¶ The vsyng of these foresaid sixe medecines.
The first day early in the morning shal you take of the Syrop, & after sleape vpon it one houre or twayne.
The second day shall you take a dragma of the Triacle.
The thirde day shall you take a sponeful of Corianders confite.
The fourth day, shall you take the decoction agaynst wormes.
The fift day shall you take a dragma of the Pylles.
The syxt day shall you rest.
The seuenth day shall you take any of these.
And it is very good, for to take ones in a weeke one dragma of these Pilles.
When soeuer you doo take any of these Pilles, that day you shall take none other medecine.

Van der Noot concludes his text with an interesting remedy he attributes to King Henry:

A medecine of Kyng Henry for the Plage or Pestilence.
TAke Marigolds, Sorrel, and Burnet, of euery of them a handful, Rew and Fetherfew of euery of them an other halfe handfull, and of Dragons a quantite of the crop or of the roote, and wash them in running water all cleane, and seeth all them softly in a pot, with a pottell of runninge water, till it come to a quarte of licker, and then set it backe till it be colde, and then strayne it in a fayre linnen cloth, and then drinke it, if you cannot drinke it for bitternesse, put therto Suger Candy. And if this drinke be taken before the markes of God be vpon them, he shalbe whole by the grace of God.

Some quick looking around did not reveal any other remedies attributed to King Henry. Van der Noot does not make it clear which King Henry is the source of this remedy. By the time this pamphlet was published, Queen Eizabeth I was on the throne. In his preface, Van der Noot thanks “the King his highness” and “my Lord Suffolk” for their support. Perhaps van der Noot had come to London during Henry VIII’s reign and simply stayed around.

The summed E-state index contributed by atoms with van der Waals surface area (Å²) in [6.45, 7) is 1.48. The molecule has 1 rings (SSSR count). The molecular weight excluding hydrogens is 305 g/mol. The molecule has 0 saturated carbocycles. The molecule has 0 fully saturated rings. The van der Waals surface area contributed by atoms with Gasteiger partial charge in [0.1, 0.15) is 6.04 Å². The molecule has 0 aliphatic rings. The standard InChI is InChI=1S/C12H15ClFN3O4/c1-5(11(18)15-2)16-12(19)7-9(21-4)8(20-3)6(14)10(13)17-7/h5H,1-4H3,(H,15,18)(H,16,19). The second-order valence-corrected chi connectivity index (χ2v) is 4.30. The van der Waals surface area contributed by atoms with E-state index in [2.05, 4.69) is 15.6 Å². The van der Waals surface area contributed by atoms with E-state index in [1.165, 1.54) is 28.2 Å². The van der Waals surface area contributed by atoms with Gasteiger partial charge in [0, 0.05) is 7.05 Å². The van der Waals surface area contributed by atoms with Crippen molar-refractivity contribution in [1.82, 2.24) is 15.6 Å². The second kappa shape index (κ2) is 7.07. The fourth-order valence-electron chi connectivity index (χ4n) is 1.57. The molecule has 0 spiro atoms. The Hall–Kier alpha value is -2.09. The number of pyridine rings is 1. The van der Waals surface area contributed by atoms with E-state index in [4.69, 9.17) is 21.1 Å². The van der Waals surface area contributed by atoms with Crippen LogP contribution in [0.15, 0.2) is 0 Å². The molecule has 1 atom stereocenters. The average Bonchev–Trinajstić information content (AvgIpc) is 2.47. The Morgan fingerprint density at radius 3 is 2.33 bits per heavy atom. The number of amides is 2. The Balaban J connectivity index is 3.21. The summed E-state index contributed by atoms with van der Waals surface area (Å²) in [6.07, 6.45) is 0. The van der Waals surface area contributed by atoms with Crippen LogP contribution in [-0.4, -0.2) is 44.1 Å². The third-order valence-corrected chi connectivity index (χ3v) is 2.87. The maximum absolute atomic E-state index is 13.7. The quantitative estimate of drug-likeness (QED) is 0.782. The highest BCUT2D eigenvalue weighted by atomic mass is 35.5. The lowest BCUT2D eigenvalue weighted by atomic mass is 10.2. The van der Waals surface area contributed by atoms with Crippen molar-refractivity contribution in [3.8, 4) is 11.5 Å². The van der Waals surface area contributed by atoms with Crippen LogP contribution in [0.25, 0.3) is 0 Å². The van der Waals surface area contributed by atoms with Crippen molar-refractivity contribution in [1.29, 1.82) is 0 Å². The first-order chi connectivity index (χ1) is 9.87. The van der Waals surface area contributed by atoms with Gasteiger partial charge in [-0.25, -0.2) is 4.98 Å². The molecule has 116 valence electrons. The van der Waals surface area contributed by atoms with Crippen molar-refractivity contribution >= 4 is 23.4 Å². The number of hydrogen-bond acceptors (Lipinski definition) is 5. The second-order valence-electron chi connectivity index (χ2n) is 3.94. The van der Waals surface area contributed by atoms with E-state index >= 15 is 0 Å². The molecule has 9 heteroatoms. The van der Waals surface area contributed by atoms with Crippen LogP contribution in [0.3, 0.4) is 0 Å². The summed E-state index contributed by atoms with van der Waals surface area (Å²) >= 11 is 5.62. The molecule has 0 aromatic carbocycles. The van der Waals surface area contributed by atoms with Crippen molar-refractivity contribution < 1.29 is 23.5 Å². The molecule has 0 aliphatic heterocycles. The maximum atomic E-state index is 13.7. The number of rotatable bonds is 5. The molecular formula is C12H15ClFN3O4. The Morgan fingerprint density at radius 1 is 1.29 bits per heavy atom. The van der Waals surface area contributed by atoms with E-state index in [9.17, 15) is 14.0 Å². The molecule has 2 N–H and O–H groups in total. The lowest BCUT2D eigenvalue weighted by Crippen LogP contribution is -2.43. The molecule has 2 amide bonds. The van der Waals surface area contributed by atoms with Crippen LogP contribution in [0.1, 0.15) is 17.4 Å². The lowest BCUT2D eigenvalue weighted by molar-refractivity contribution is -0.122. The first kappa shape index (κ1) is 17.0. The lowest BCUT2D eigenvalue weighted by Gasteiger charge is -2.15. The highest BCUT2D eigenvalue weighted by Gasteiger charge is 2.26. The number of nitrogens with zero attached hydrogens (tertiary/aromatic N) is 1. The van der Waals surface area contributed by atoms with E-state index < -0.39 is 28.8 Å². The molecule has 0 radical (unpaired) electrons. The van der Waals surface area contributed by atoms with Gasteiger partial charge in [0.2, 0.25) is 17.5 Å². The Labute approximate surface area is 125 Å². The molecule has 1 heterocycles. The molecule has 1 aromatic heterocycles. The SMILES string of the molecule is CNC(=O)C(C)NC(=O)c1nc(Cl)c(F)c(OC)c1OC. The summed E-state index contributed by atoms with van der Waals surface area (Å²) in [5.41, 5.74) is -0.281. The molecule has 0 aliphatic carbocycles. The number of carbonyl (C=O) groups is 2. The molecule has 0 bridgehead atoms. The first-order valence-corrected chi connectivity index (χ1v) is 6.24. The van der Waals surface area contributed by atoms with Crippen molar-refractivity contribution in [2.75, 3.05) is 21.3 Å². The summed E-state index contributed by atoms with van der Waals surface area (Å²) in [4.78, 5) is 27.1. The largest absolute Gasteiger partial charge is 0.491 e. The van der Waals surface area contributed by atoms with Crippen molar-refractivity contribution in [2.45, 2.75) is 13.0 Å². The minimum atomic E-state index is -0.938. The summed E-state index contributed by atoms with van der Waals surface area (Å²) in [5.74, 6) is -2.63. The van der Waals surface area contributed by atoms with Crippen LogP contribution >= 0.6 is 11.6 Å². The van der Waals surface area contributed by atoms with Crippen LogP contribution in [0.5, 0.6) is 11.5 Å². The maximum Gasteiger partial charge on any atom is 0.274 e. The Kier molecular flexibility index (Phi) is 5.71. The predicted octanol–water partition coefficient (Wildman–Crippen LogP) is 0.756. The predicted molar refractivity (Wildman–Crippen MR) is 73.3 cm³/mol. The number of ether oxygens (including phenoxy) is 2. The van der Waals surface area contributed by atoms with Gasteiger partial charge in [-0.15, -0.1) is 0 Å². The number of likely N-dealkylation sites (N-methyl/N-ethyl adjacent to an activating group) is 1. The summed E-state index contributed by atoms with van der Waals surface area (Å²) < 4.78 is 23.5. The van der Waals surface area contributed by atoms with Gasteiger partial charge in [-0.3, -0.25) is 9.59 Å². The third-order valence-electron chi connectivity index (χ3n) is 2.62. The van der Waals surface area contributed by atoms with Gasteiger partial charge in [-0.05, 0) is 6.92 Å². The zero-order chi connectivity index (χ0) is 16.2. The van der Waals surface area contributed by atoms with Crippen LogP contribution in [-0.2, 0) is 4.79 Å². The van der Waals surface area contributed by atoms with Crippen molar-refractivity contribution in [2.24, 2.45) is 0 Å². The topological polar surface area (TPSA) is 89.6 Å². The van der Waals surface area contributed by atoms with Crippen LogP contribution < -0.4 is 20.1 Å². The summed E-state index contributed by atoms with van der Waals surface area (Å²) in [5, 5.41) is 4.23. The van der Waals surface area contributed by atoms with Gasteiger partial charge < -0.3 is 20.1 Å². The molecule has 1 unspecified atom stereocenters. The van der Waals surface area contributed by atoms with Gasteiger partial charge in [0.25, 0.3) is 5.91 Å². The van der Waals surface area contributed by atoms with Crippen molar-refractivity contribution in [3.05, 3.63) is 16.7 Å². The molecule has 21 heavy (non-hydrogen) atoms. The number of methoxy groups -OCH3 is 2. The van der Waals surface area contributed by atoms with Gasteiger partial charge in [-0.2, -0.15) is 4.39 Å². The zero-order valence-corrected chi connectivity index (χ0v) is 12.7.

The van der Noot who wrote this pamphlet is not, apparently, the Dutch poet by the same name who also spent time in London. The author of The Couernance seems to have run afoul of the College of Physicians a couple times for practicing medicine without a license. He was fined the first time and died before a sentence was passed the second time.1

For various reasons, van der Noot’s The Gouernance seemed like a nice chance to see how hard it would be to create an EPUB file. So I put together an EPUB3 file (which should be compatible with any reading system that supports either EPUB2 or EPUB3—let me know if you have problems). I then converted it to a Kindle file (for some reason, some of the styling broke in the conversion, but not so badly that I can be bothered to fix it right now):

Looking forward, I think it would be interesting to add a glossary and perhaps reading notes to this EPUB file (until Kindle begins to support more of the EPUB standard, I can’t be bothered to work too hard on the that version). What would make this file more useful to you?

FOOTNOTES: